11 Convention (V) respecting the Rights and Duties of Neutral Powers

11 Convention (V) respecting the Rights and Duties of Neutral Powers

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Convention (V) respecting the Rights and Duties of Neutral Powers and Persons in Case of War on Land. The Hague, 18 October 1907. State parties (32) / State signatories (17) General title: Second Peace Conference of The Hague, 1907. Forum of adoption: International Peace Conference 1907 Entry into force: 26.01.1910 The law of neutrality was mainly developed during the 19th century. The most important factors in its development were the two Armed Neutralities of 1780 and 1800, the attitude of the United States towards neutrality, the permanent neutrality of Switzerland and Belgium and the Declaration of Paris of 1856. At the Second Hague Peace Conference the subject seemed to be ready for codification. In spite of being to a large extent declaratory of existing international law, the two Conventions on neutrality concluded at The Hague were not ratified by Great Britain, Italy and some other States. Apart from the two conventions other Conventions concluded in 1907 are also important for the law of neutrality, particularly the Convention (VII) relating to the Conversion of Merchant Ships into War-Ships, the Convention (XI) relative to Certain Restrictions with regard to the Exercise of the Right of Capture in Naval War and the Convention (XII) relative to the Creation of an International Prize Court. Furthermore, the unratified Declaration of London of 1909 contained the most important rules concerning neutrality in naval war. As a consequence of the two World Wars, the prohibition of the resort to war and the systems of collective security established by the League of Nations and the United Nations, the traditional law of neutrality has lost much of its former importance. Meetings of forum: 15.06.1907 - 18.10.1907, The Hague Date of adoption: 18.10.1907 Depositary: Netherlands Number of articles: 25 Authentic text: French SourceD.Schindler and J.Toman, The Laws of Armed Conflicts, Martinus Nihjoff Publisher, 1988, pp.942-947. With a view to laying down more clearly the rights and duties of neutral Powers in case of war on land and regulating the position of the belligerents who have taken refuge in neutral territory; Being likewise desirous of defining the meaning of the term "neutral," pending the possibility of settling, in its entirety, the position of neutral individuals in their relations with the belligerents; Have resolved to conclude a Convention to this effect, and have, in consequence, appointed the following as their plenipotentiaries: (Here follow the names of Plenipotentiaries.) Who, after having deposited their full powers, found in good and due form, have agreed upon the following provisions: CHAPTER I THE RIGHTS AND DUTIES OF NEUTRAL POWERS Article 1. The territory of neutral Powers is inviolable. Art. 2. Belligerents are forbidden to move troops or convoys of either munitions of war or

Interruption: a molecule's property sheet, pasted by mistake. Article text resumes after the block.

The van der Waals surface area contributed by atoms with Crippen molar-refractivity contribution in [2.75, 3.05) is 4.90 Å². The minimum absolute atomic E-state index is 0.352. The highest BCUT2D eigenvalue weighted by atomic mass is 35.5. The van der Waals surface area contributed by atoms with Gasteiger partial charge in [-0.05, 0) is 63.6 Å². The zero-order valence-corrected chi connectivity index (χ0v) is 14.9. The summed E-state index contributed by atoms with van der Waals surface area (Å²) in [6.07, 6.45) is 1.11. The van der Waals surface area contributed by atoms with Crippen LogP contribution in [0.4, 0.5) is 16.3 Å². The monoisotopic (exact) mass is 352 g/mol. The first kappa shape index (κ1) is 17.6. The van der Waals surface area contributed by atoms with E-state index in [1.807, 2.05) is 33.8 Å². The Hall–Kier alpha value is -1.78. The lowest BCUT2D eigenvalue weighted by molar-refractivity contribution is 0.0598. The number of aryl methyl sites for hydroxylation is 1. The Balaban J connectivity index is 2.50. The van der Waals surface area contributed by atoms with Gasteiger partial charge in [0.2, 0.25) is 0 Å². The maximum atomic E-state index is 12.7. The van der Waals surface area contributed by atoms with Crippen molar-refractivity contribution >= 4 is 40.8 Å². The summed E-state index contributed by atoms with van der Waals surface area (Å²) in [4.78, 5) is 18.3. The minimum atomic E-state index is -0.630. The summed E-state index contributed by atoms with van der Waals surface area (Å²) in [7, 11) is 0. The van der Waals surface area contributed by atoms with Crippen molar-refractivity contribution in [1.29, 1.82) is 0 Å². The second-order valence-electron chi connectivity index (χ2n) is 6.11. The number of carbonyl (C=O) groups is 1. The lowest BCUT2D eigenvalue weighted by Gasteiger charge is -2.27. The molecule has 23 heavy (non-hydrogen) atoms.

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This note was uploaded on 02/11/2012 for the course GENERAL ST 410 taught by Professor Huck during the Fall '11 term at Berea.

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11 Convention (V) respecting the Rights and Duties of Neutral Powers

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